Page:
The Pew-MacArthur Results First Initiative in Kern County

The Pew-MacArthur Results First Initiative in Kern County

A 2011 U.S. Supreme Court ruling required California to resolve its overcrowded prison system. In response, Governor Jerry Brown (D) signed into law Assembly Bill 109, establishing a set of policies that are commonly referred to as Realignment. This legislation transferred responsibility for more than 60,000 low-risk inmates from the state to its 58 counties and required them to develop facilities, policies, and programs to serve this population. To help identify the most effective and cost-beneficial adult criminal justice programs, the Pew-MacArthur Results First Initiative partnered with California counties to implement the Results First approach at the local government level.


Since Realignment, Kern County has begun a culture shift in the way its leaders consider evidence in decision-making. In May 2014, the board of supervisors unanimously approved the county’s participation in the Results First Initiative, securing the partnership with a letter of support and invitation. The Kern County Community Corrections Partnership, chaired by the chief probation officer, devoted staff time and other resources to the development of the Kern program inventory and Results First cost-benefit model. Using these tools, officials aim to identify current investments in adult criminal justice programs and the extent to which they are evidence-based, consider alternative strategies for improving outcomes at lower costs, and shift program funds to those that are proved to reduce recidivism.


Housed within the Kern County Probation Office, a department analyst oversees the work. A technical working group comprising leadership and staff from across criminal justice agencies—including the sheriff’s office, courts, and Mental Health Department—support the county’s Results First work. The Kern team completed model implementation and presented its preliminary findings in May 2015. It also developed a comprehensive inventory of county-funded criminal justice programming to help the county understand the full range of services it offers, their costs, and the evidence of effectiveness for each program. The team released a formal report and presented its official findings to the Community Corrections Partnership in December 2015.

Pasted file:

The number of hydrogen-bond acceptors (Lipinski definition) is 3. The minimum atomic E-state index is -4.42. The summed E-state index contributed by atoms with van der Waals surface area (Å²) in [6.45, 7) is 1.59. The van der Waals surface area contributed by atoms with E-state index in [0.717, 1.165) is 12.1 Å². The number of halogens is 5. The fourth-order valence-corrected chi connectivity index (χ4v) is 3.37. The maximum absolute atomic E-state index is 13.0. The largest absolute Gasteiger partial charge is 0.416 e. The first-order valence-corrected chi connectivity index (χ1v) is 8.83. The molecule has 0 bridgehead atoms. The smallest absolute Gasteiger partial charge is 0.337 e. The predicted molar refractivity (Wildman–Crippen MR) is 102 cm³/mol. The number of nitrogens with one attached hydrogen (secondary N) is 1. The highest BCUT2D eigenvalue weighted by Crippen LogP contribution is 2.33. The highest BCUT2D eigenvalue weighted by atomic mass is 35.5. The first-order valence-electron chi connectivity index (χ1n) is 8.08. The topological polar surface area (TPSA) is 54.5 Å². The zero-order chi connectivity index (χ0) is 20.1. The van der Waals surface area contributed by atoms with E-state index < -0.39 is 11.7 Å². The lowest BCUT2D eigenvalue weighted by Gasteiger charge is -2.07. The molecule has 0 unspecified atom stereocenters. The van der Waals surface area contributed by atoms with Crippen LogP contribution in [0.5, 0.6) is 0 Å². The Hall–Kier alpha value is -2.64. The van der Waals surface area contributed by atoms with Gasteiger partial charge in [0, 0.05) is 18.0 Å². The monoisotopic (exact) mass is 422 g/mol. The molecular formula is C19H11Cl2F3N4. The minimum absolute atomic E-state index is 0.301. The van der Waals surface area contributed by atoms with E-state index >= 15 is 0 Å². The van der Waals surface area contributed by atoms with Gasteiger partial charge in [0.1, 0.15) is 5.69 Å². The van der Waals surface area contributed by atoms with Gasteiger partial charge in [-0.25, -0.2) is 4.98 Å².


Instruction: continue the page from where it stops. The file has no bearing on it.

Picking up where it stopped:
Next steps

The Kern County project team plans to use Results First as an organizing principle for long-term strategic planning. The sheriff’s office is already using the Results First Clearinghouse Database to inform decisions about jail programming. This process includes replacing ineffective programs with those that are evidence-based and adding additional proven interventions to the treatment portfolio. In an effort to track program quality and performance to ensure the success of its investments, the county is developing contracting standards for providers that will incorporate performance measures and monitoring. Kern County leaders are also developing a framework for using their cost-benefit analysis and program inventory resources when developing or expanding programs.